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Northwest Arkansas Times Newspaper Archive: January 11, 1966 - Page 1

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Location: Fayetteville, Arkansas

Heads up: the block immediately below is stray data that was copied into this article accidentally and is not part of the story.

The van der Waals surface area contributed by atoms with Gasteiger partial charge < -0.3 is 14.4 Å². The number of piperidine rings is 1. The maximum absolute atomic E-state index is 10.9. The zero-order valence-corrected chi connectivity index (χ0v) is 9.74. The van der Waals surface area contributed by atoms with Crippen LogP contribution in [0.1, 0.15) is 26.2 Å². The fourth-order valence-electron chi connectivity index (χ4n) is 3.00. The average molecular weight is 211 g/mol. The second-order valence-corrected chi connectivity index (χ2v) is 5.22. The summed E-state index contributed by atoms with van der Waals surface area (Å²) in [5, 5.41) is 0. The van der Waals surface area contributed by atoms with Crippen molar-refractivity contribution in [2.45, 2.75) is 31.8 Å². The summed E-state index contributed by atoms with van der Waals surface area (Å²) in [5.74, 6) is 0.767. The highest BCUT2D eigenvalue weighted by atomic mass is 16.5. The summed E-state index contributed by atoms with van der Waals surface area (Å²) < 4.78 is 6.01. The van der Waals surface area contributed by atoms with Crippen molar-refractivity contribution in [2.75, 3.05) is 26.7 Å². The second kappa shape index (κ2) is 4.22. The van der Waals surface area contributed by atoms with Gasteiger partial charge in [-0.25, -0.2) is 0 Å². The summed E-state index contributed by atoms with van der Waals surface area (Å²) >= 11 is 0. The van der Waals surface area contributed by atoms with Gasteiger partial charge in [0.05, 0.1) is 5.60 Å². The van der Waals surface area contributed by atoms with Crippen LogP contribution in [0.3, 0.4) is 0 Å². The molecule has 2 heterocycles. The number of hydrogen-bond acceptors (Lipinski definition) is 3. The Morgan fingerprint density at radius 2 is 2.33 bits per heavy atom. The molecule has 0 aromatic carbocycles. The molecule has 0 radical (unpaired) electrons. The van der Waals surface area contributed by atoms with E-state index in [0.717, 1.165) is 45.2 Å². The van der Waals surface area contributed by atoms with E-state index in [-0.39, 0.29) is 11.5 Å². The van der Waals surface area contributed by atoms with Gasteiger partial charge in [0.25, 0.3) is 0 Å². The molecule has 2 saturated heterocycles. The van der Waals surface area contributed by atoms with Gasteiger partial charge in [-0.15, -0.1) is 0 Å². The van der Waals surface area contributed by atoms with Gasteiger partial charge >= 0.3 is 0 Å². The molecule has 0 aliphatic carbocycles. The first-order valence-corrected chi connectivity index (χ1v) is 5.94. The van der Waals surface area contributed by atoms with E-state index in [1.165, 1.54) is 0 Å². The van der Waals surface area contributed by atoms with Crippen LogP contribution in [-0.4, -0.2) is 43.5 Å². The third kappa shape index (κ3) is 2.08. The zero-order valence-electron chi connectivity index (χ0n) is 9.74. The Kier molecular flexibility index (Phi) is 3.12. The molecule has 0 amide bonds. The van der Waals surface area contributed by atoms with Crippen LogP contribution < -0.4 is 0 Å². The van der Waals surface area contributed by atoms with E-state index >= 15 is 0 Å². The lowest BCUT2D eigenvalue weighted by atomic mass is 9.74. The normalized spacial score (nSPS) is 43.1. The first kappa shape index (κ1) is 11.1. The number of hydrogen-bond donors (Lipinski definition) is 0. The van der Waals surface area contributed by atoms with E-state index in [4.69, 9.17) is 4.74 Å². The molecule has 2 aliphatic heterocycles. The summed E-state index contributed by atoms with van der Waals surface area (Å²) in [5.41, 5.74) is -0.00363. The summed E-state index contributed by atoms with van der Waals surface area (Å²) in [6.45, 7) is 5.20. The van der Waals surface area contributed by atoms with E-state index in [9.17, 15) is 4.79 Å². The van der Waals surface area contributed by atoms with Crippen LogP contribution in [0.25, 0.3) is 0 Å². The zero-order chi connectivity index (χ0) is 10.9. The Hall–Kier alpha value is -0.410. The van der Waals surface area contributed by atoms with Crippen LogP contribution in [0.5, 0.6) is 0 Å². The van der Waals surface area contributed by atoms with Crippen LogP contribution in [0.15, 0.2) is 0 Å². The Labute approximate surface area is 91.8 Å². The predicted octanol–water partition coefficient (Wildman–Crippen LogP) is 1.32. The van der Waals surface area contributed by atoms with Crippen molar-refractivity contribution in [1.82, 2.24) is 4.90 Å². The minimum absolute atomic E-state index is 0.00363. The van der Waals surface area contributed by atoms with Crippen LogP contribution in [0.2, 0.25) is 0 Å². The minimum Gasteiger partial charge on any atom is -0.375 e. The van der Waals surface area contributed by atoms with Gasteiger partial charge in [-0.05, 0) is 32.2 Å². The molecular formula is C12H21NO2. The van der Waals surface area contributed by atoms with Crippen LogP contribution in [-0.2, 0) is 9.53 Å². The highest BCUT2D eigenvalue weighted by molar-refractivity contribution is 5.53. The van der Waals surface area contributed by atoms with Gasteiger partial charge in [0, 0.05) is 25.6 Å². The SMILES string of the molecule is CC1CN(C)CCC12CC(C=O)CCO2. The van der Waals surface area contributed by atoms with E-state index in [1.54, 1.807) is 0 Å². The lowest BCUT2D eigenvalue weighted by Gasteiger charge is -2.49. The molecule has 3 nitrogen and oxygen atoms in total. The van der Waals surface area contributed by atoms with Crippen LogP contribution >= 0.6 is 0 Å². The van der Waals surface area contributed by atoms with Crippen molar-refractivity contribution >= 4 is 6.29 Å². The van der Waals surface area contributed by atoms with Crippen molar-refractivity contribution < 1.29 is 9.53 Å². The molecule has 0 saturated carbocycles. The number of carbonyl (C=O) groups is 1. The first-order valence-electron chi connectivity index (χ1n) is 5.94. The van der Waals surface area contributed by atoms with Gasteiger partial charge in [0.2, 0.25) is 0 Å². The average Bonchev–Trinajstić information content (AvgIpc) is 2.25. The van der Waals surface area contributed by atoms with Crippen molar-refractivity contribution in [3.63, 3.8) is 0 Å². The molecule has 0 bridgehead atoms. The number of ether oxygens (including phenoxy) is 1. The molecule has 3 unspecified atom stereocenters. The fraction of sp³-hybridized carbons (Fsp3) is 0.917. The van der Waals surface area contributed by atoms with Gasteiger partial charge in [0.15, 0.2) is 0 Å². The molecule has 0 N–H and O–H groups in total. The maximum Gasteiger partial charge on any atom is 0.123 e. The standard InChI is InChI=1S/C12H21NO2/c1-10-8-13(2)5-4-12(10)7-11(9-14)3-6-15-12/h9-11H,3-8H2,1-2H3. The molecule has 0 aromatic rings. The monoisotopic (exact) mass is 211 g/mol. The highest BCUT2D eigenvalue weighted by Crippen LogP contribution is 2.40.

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   Northwest Arkansas Times (Newspaper) - January 11, 1966, Fayetteville, Arkansas                               FamilMt Jlortfjtoesfr ffates 106th YEAR-NUMBER 178 AP, King end NEA Features Tht Public Intarnt Is The First Concern Of This Nc .vspapu FAYETTEVIUB, ARKANSAS, TUESDAY, JANUARY II, 1966 Associated Press leased Wir. and Wirephete U. S. Troops Seize Red Stronghold, But... IOCAI FORECAST- Clear to partly cloudy and warmer today; increasing cloudiness Wednesday wilh a chance of showers; barometer 30.20; winds SW at 10-15; Humid- ity 74 per cent; dewpoint 37; sunrise sunset High Low Expected today 54 34-38 Yesterday 53 28 PAGES-FIVE CENTS Operation Crimp Fails As VC Flee ly annoying. Although they raised the Viet Cong death toll to 84 and captured 38 in the four days of Operation Crimp, they had hoped for far better results from the biggest American of- fensive of the war. Their goal was to snare a Communist regiment on the edge of the Iron Triangle, an old guerrilla redoubt that has been Communist territory since the days of the French Indochina SAIGON, South Viet Nam (AP) Large forces of disap- pointed U. S. troops mopped up today in two big Viet Cong hide- outs northwest of Saigon and in the central highlands near the Cambodian frontier after the bulk of guerrillas once more had escaped into the jungles. For U. S. officers the opera- tion by more than Ameri- cans and Australians 35 miles from the capital was particular- Congressmen Will Question CIA Director WASHINGTON con- gressional panel planned to question CIA Director William F. Raborn today on the newly announced direct U.S. diplo- matic contact with Hanoi. The Central Intelligence Agency chief was to brief a joint subcommittee on the CIA at midaflernoon on the Johnson administration's Viet Nam peace offensive. Secretary of State Dean Rusk had been scheduled to brief the House Foreign Affairs Commit- tee this morning on the Viet Nam situation. But he left for India shortly after midnight as a member of the U.S. delegation to Ihe funeral of Indian Prime Tnd'as prime minister, war. But only rear-guard ele- ments put up a fight while the main enemy force vanished. Paratroopers of the 173rd Air- borne Brigade took on one guer- rilla band in a brisk fight Mon- day and killed 29 Communists, U. S. spokesmen reported. An- other 16 bodies were found after an air attack. Soldiers of the 1st Infantry Division killed six more guerril- las in a 20-minute gun battle when the Reds tried to protect a large tunnel containing 15 bales of cotton and six tons of rice. While U. S. troops explored a maze of tunnels underneath more than 100 houses in the area, soldiers of the Royal Aus- tralian Regiment reported kill- ing three Viet Cong in small actions in the afternoon and finding five more bodies. A U. S. spokesman reported Candidacy Becomes Official Rockefeller Files LITTLE ROCK (AP) jobs and improved roads throp Rockefeller filed as a Re- and highways. publican candidate for gover- nor today and called on Arkan- sans to brush away the "giant cobweb of apathy and ineffi- ciency" covering the present administration. Rockefeller set his three ma- jor goals better education, Peace Effort Pledged By India's Nanda NEW DELHI, India (AP) Minister Lai Bahadur Shastri. Presidential press secretary Bill D. Moyers disclosed the Gulzarilal Nanda, promised to- day to carry through the agree- ment with Pakistan his fallen U.S.-North Vietnamese contact predecessor, Lai Bahadur Shas- late Monday but refused to tell hammered out a few hours more including how, when or where it came about. It was learned that a U.S. dip- lomat met for a few minutes before he died of a heart attack. Shastri's frail body was flown to New Delhi for a state funeral Wednesday in this trou The multi-millionaire farmer- businessman paid his filing fee at Republican headquarters, then went to the secrefary of state's office to complete the formality of filing. first candi- either witli a Hanoi representative land of 460 million people handed him a message con- he had governed for 19 stormy cerning U.S. proposals for peace in Viet Nam. The two officials were report- ed to take exchanged routine remarks, but not to have en- gaged in any substantive nego- months after the death of Jawa harlal Nehru. Shartri. 61, died early today in the Soviet city of Tashkent. The 5-foot-2, 110-pound prime minis- ter had signed a limited peace tiations. jpact Monday with Pakistan Johnson has offered uncondi-j President Mohammed Ayub tional discussions. To this agreeing to pull their Communists have not yet back from territory any significant during the September through diplomatic channels, it was stated. Publicly, the Reds are continuing to berate the United Stales as the aggressor in Viet Nam. The U.S.-North Vietnamese meeting was said to have oc- war between India and Pakis- tan. Nanda in a nationwide broad- cast said Shastri died "after successfully concluding a mighty effort for peace. We shall honor the agreement he curred some time ago. John-lmade and implement it faithful- son's current peace campaign began Dec. 24 with the halt in air strikes against North Viet Nam targets. Hanoi's receipt of the U. S. communication this time dur- (CONTINTIED ON PAGE THREE) CANDIDATES IN REVIEW Fayetteville voters on Feb. 8 will select seven from a field of 24 to comprise the first municipal Board of Directors under the city man- agement system. A complete list of candi- dates, arranged by position, with brief biographical notes on each is on page 12 of to- day's TIMES. ly." A .Soviet plane bore the re- mains of the humble-born little leader across the Hindu Kush Mountains to India's dusty plains. Ayub Khan, whose forces fought Indian troops in a bloody 22-day undeclared war last Sep- tember, and Soviet Premier Alexei N. Kosygin, who was host to the Tashkent conference, helped carry Shastri's coffin to the plane in the Soviet Asian Kosygin left shortly after to attend the funeral. Ayub re- turned to Rawalpindi, the Pak- islani capital. Shastri's body will be cremat- ed beside the sacred Jumna River in New Delhi. Vice President Hubert H. Humphrey and Secretary of State Dean Rusk flew from (CONTINUED ON PAGE TOTtEE) party. Potential Democratic candidates are holding back to see whether Gov. Orval E. Fau- bus seeks a seventh term. Faubus defeated Rockefeller Nov. 3, 1964, in a bitterly fought general election contest. Rockefeller noted in a six- page statement issued when he filed he got 44 per cent of the vole in that election. He said those who voted for him indi- cated two for a change and "confidence in me and the two-party system of government." Rockefeller said he would not waste time in the coming cam- paign answering "wild, emo- tional and untrue charges" as "only light, sporadic contact in the whole battle area" by to- night. Equally frustrating was an eight-day search for guerrillas by the U. S. 1st cavalry, Air- mobile, Division in the central highlands on the Cambodian frontier, not far from the la Drang Valley where the Flying Horsemen battled it out with North Vietnamese regulars last November. This time the Communists hurriedly pulled out, abandon- ing four rest camps capable of accommodating guerrillas. The cavalrymen destroyed the camps. The operation netted eight Communists captured. Some of the captives were identified as members of the 32nd and 66th North Vietnamese regular regi- ments. There also were reports that an antiaircraft battalion with 18 Chinese machine guns had been in the area. As the Americans crashed into one campsite, they saw squad of armed men in a patch quilt of khaki and black uni- forms flee across the Tongle San River, the border with Cambodia 40 miles west of Plei- ku. A big cooking kettle still simmered. A Viet Cong briga- dier general left behind a small satchel with a single star pinned to it. and his toothbrush and paste inside. PIPELINE of five men critically burned during a pipe- line fire at Larose, La., is loaded aboard a Coast Guard helicopter to be evacu- ated to New Orleans for treatment. Two men were killed when flames from the broken pipeline roared 250 feet into the air. (AP Wirephoto) County's Industrial Harvest Sets Record he did in the fall of 19fi4. Operation Ripping Mustang! We were stunned, and the 1st Cavalrymen' Washington County is quieth loved ones suffered great grief because of the attacks on _ oulllc lllc he said. "We can perhaps ex- According to figures compiled within 100 feel of the Cambodian reaping the bumper harvest of last month by the Employment! border, and some of the 1st Cav- ia planted in 1964. i Security Division office, there ROCKEFELLER a new broom for cobwebs? Survivors Report Captain, Crew Lost Wiih Ship NEW YORK (API-Surviving crewmen of a Spanish freighter reported today they saw their ship sink and witnessed the drowning of the captain and several crewmen, the Coast Guard said. The Coast Guard here said it received a report from the American freighter, Steel Mak- er, carrying four survivors irom the Spanish vessel, the Monte Palomares. The survivors said they had seen 18 others alive in a life- Doat and a raft but that they 'eared that most of the remain- ng 11 crewmen had drowned with the captain. The Monte Palomares' crew abandoned ship Monday when her grain cargo shifted and she developed a 30-degree list in leavy seas northeast of Ber- muda. pect another vicious and untrue personal attack on me and my beloved family." Rockefeller said many had asked him why he would run again and open the door to such attacks. "I have given them a simple two-part he said. am not a quitter, and 1 wan: to serve Arkansas." Rockefeller announced on the day after the 1964 election tha he would run again. He has been paving the way for can- didacy with a series of political meetings around the state anc a heavy schedule of public ap- pearances. Reversal Of SEFOR Stop Order Asked was planted when were more manufacturing; down on the river to sink a! Fayetteville acquired one new jobs in Washington County ini Communist sampan. and several expansions November, 1965. than there were' No time was lost yesterday (ummings Candidate For Judicial Post LITTLE ROCK Maupin Cummings of Fayette- ville filed by mail today for a sixth four-year term in the 4th Judicial Circuit. Cummings, 55, was elected to his post in 1946 after service in the Arkansas House and Senate. Cummings also is a major general in the Arkansas Nation- al Guard and commanding officer of the 39th Infantry Divis- ion. Escapee Gets Ride WAYNESVILLE, NC. (AP) Arlin Barker, 23, an escapee rom a prison road gang, was ARKANSAS WEATHER ARKANSAS Increasing cloudiness and warmer tonight with a chance of showers late tonight in the western half of the state. Lows tonight mostly in the 40s. Wednesday mostly ,P i cloudy with showers spreading walking along a street m 15-de- enslward wer OTeP wenther when ho hn.lnd WednRsday Highs Wednesday 50s north to weather when he hailed a )assing police cruiser. "Let me lie said. "I'm reezing to death." 60s south. fore, the American troops started. The harvest is in- in November, 1904. 'CONTINUED ON PAGE THIIEE) I dustrial jobs. land today in seeking a review The new manufacturing an ilna jobs accounted for about 60 per of the Atomic cent of all n e w jobs r2.650) in Commission which Washington Countv in Novcm. off construction work at ber i the site of the new SEFOR plant near Favetteville. The board's The whopping industrial job dcr hecame fc d increase is creator -both numer- ically and from a percentage-L mafcnal arnved increase slandpoint-lhan com-1 the slte 20' miles soufh- parable Increases reported of Fayetteville near Strick- ESD offices at Little Rock. Tex-ilcr although work- arkana, Pine Bluff and werc ldle- Smith. United Slates Atomic The total number of manufac- regulatory turing jobs reported held dur- ing November was 6.575 ap- staff today filed a request with the AEC asking the order set- tins proximately 30 per cent of asidc lhe oriSinal construe- entire force of who work for wages and sal- ".lion permit be stayed. The stay was requested by the Southwest Atomic Energy Associates and FORCED a propeller blade on this Piper Cherokee snapped this morning, pilot Lex- Thompson of Decalur successfully pulled off an old barnstorming trick by landing un- a field one and a half miles north- west, of Drake Fit-Id. The plane carried Thompson and two passengers (TIMESfoto by John K. Wood- ruff) That total excludes self- lhe Gcneral E1edric Co- so that employed and household work- work at tllc SEFOR si'6 might ers estimated at 4.000 and cultural workers, estimated at! J- Robert Welsh, president nf Rroup made up of 17 utilily Rex Hood, manager of the concerns sponsoring the project. Fayetleville ESD office, said morniiiR at his office Monday he is confident the in- in Shreveport that he has been creases, both in total jobs and informed by Rep. diet Holifield in industrial jobs, arc records lllp request for a stay has for a one-year period. .been filed. "I'd have no way of deter- Welsh said the Alomic Energy mining for certain, but I'm sure Commission will act on Ihp iv- it's the biggest he quest within a day or so. and said. that there is a possibility the The figures compiled by stop order will be removed Hood's office indicate that Wash- shortly. incton County's goal of indus-l Congressman H o 1 i f i e I d is trialization is being realized, an chairman of the Joint ConTres- at a faster dip than elsewhere sinnal Committee on A t o m ic in the state with similar goals. and was one nf seven! The ESD figures show that the'who attended ceremonies n! (he ratio of all wage and salary jobs Washington Connlv site last fall, to manufacuring jobs was Welsh said that features nf in November 1964, but slid to (he contract with !he West Ger- only slightly more than fWernmenl considered oh- November, 1065. jectionable by lhe Review Board The increase of 1.525 new in-lwill he negotiated to the sails- dustrial jobs lopped of all narlies involved, able numerical increases report- and that he is hopeful work will (CONTINUED ON PAGE TH11KEII (CONTINUED ON PAGE THREE) Soviet Diplomacy Seeks To Avert Violence On Russia's Doorstep An AP News Analysis By WILLIAM L. RYAN AP Special Correspondent The Russians have been cook- ing up a spicy diplomatic pud- ding. It bubbles with possibili- ties, but the proof of that pud- ding is still to come. Aggressive Kremlin diploma- cy, seems centered on removing threat.1; to peace on the Soviet doorstep in Asia. Success or failure may de- pend upon establishing domi- nant influence in North Viet Nam. If H current Soviet, mis- sion to Hanoi ihould be re- buffed, there would be little hope of anything but continued war in Indochina and tense So- viet-American relations at the moment may not be in the na- tional interests of either great power. A look at recent Soviet activi- ty suggests an atmosphere of urgency on the part of the So- viet party and government chiefs, as if they might be lay- ing their own leadership on the line. From more than just propa- ganda standpoint. Premier i Alexei N. Kosygin scored a coup at Tashkent, where he persuad ed the Indians and Pakistanis at least to talk about peaceful rela- tions. President Johnson wel- comed the result, but it is like- ly to enrage the Red Chinese. The Russians have battered their way into the Viet Nam sit- uation with a high-powered del- egation whose aim, many quali- fied observers agree, is to out- bid Peking for the loyally of the Hanoi regime. The Russians have sent a first team, headed by parly chief I, Brculinev. in Mongo- lia. The meaning will not be lost upon (he Red Chinese, who have been contesting with Moscow now is trying to lessen the dan- gers that Chinese policies may for influence in that Communist c buffer between the U.S.S.R. and for Sovicl mtcrcsls' This would not mean China. The Russians appear to have clashed head-on with the Chi- nese in Cuba and to have won the upper hand at the so-called tricontincnlal anti-imperialist conference there. The Chinese that Moscow has lost interest in fo- menting revolution around the world. But it could mean that Kremlin would be powerless to create a climate in which the jViet Nam war might be brought to a conference table. Even should the Soviet thrust in Hanoi be successful, there are other problems. Soviet di the Kremlin wants to be careful I plomacy in Asia is tied to Eu- lest national interests be cndan-lrope. The Russians arc unlikely gcrcd in the process. to want to make things easier already have made a public dis-! The biggest hurdles may still for Uncle Sam without rcciproc play of their anger. be ahead for Soviet diplomacy, ity on the West German qucs- All Ihi.i provokes speculation [The North Vietnamese regime lion. This shines through Soviet thai lhe present Soviel lender-'has appeared to be has little expectation of by pro-Chinese clemenls. Should What lhe Russians .win In i reconciliation with Peking be rebuffed, thciwant above all is assurance that inhere will be no West The collective's problems in j finger on the nuclear weapons [some respects have boen not I trigger. Given such unlike those of (he U.S. adminis- they hint they might be Both the United Stales (o discuss a treaty on nonproli- and the U.S.S.R. are involved in fcralion of nuclear arms. programs of domestic Soviet diplomacy has trolled reforms. The programs in both out its heaviest artillery in re- cases are endangered by heavy cent days. This has given it the milil.iry costs, jlook of urgency. The Soviet The Kremlin's problem may -Communist party's 23rd con- be more urgent, however, gross comes up in March, and'Should the tension become there the current collective of; acute, not only the internal ceo- leading politicians may be re-'mimic program but the current quired to justify Iheir domestic leadership ilself might go over- and foreign policies. (board.